Clinical and histopathologic features of canine oxygen-induced proliferative retinopathy

Scott McLeod, Salvatore A. D'Anna, Gérard A. Lutty

Research output: Contribution to journalArticlepeer-review


PURPOSE. In previous studies the morphologic features of the acute vaso- obliterative and vasoproliferative stages of oxygen-induced retinopathy (OIR) were quantified and described in the dog model of retinopathy of prematurity (ROP). In the present study the sequelae of these events were examined using fluorescein angiography and histologic, enzyme, and immunohistochemical techniques. METHODS. Thirty newborn animals were exposed to 95% to 100% oxygen for 4 days and returned to room air until they were 22 to 45 days of age. Before death some animals were anesthetized, and fluorescein angiography was performed. Retina and vitreous from some animals were processed for adenosine diphosphatase (ADPase) flat-embedding. In other cases, eyes were prepared for full-thickness eyewall sectioning or frozen for histochemical analysis. RESULTS. Fluorescein angiography, funduscopic examination, and ADPase preparations showed dilated and tortuous retinal vessels, pigmentary changes, incomplete vascularization of peripheral retina, vitreous hemorrhage, and persistence of massive intravitreal neovascularization. Full- thickness eyewall sections showed tractional retinal folds, tented intravitreal vascularized membranes, and vitreous synchysis. Immunohistochemical analysis showed inner retinal astrogliosis. Enzyme histochemistry showed high alpha glycerophosphate dehydrogenase activity in poorly differentiated neovascular formations and low activity in formations with mature pericytes and endothelial cells. CONCLUSIONS. End-stage OIR in the neonatal dog shares many features with the chronic human disease. These results provide additional support for the use of this model in experimental studies of ROP.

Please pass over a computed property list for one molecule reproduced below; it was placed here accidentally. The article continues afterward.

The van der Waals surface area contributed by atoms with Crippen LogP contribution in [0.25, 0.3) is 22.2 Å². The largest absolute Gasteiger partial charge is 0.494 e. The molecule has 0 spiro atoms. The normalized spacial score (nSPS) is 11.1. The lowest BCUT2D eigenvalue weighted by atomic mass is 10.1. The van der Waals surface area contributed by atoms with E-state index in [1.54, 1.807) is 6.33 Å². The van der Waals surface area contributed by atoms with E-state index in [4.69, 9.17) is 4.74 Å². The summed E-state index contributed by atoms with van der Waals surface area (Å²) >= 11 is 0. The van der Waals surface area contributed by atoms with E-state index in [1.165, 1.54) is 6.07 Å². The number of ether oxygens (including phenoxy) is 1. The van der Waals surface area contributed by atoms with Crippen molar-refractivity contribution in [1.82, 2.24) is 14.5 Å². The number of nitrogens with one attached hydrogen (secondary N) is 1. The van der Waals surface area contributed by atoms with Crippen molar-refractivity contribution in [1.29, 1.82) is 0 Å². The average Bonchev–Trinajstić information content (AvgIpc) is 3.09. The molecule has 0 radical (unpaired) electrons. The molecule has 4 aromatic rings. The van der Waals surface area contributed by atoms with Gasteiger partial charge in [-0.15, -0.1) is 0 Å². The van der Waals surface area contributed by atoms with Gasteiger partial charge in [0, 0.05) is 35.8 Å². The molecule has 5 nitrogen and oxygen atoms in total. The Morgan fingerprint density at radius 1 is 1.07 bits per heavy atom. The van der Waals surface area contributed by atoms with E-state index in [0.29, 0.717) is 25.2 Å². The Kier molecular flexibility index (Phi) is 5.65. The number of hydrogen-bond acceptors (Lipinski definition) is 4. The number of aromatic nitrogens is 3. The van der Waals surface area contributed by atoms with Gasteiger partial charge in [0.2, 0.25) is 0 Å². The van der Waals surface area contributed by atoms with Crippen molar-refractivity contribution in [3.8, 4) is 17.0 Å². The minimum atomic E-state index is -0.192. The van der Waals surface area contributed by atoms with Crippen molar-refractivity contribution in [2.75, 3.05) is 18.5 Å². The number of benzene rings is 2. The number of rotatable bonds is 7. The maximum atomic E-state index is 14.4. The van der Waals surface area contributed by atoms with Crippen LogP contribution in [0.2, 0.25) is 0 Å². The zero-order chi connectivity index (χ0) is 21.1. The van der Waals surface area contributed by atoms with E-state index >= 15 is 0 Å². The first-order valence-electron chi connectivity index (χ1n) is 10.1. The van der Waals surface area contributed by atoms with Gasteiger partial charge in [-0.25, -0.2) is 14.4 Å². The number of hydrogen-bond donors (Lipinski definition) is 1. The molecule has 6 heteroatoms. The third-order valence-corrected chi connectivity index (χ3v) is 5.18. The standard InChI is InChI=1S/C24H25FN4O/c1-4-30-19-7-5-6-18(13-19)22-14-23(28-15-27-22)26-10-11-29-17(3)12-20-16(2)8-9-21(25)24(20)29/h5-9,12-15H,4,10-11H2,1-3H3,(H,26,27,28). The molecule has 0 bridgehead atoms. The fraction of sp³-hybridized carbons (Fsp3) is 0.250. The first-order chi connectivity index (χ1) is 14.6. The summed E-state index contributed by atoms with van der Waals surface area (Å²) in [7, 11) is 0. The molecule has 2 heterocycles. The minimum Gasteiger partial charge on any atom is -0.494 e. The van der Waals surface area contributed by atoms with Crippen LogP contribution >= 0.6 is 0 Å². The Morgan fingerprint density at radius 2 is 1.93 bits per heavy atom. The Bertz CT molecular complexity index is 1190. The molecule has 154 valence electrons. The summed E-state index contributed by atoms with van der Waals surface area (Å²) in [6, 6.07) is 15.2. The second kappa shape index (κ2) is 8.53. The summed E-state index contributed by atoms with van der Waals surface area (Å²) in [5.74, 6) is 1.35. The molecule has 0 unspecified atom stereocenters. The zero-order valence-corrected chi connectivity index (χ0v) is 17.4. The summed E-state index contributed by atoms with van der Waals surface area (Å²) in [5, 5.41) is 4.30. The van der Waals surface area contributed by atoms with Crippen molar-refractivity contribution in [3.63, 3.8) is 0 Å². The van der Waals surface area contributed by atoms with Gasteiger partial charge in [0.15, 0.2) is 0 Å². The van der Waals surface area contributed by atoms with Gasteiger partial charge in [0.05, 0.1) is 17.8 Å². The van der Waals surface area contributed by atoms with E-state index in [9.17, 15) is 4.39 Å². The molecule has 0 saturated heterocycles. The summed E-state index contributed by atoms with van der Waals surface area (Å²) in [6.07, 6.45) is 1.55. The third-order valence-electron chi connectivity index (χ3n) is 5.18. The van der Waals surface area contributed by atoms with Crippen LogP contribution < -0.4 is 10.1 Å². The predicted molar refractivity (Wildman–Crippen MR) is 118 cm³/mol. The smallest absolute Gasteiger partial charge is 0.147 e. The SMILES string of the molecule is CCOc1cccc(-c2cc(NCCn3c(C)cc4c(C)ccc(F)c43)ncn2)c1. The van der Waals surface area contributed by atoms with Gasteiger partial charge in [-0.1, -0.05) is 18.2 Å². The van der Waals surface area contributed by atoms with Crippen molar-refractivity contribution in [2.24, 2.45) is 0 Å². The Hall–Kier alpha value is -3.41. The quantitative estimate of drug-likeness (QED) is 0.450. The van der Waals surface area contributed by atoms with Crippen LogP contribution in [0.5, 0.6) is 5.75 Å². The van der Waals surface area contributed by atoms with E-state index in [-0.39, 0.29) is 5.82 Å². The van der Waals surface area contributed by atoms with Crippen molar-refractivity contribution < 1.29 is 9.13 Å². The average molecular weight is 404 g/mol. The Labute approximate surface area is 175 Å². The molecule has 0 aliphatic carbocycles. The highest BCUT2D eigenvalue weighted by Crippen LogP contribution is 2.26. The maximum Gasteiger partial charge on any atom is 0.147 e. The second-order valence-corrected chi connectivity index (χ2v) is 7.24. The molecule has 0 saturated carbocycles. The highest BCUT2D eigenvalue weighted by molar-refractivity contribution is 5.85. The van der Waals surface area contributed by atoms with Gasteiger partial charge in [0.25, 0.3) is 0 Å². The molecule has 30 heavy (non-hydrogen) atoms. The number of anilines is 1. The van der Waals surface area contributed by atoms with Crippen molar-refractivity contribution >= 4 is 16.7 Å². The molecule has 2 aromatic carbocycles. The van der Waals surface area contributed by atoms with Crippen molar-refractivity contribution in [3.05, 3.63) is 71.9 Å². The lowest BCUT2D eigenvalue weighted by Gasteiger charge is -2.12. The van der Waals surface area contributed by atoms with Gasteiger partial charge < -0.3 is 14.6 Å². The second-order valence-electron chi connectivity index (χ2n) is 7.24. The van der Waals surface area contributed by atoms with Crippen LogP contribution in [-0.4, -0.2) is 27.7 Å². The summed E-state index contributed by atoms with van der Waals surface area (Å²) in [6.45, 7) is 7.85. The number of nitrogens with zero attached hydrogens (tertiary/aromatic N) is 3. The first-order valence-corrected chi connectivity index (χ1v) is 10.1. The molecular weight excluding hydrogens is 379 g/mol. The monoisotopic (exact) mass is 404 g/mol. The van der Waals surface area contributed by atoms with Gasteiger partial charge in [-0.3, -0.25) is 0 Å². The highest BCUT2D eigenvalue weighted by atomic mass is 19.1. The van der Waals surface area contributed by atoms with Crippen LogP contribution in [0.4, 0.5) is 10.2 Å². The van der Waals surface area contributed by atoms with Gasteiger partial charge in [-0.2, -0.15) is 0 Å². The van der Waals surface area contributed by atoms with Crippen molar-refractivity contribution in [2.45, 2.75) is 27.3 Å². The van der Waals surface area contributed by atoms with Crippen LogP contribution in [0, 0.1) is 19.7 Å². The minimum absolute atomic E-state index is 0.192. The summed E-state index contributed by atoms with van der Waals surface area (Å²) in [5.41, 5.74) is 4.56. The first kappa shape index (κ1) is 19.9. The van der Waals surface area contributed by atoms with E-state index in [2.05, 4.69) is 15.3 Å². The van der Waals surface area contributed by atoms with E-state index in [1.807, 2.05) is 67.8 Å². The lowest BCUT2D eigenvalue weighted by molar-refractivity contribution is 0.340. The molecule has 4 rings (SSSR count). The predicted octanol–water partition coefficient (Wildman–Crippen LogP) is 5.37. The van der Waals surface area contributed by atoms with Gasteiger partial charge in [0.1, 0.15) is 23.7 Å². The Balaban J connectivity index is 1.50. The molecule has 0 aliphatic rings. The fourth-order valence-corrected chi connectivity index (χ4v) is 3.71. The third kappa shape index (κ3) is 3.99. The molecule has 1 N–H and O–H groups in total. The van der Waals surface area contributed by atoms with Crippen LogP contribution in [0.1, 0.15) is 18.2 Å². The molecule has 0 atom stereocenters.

Original languageEnglish (US)
Pages (from-to)1918-1932
Number of pages15
JournalInvestigative Ophthalmology and Visual Science
Issue number10
StatePublished - 1998

ASJC Scopus subject areas

  • Ophthalmology
  • Sensory Systems
  • Cellular and Molecular Neuroscience


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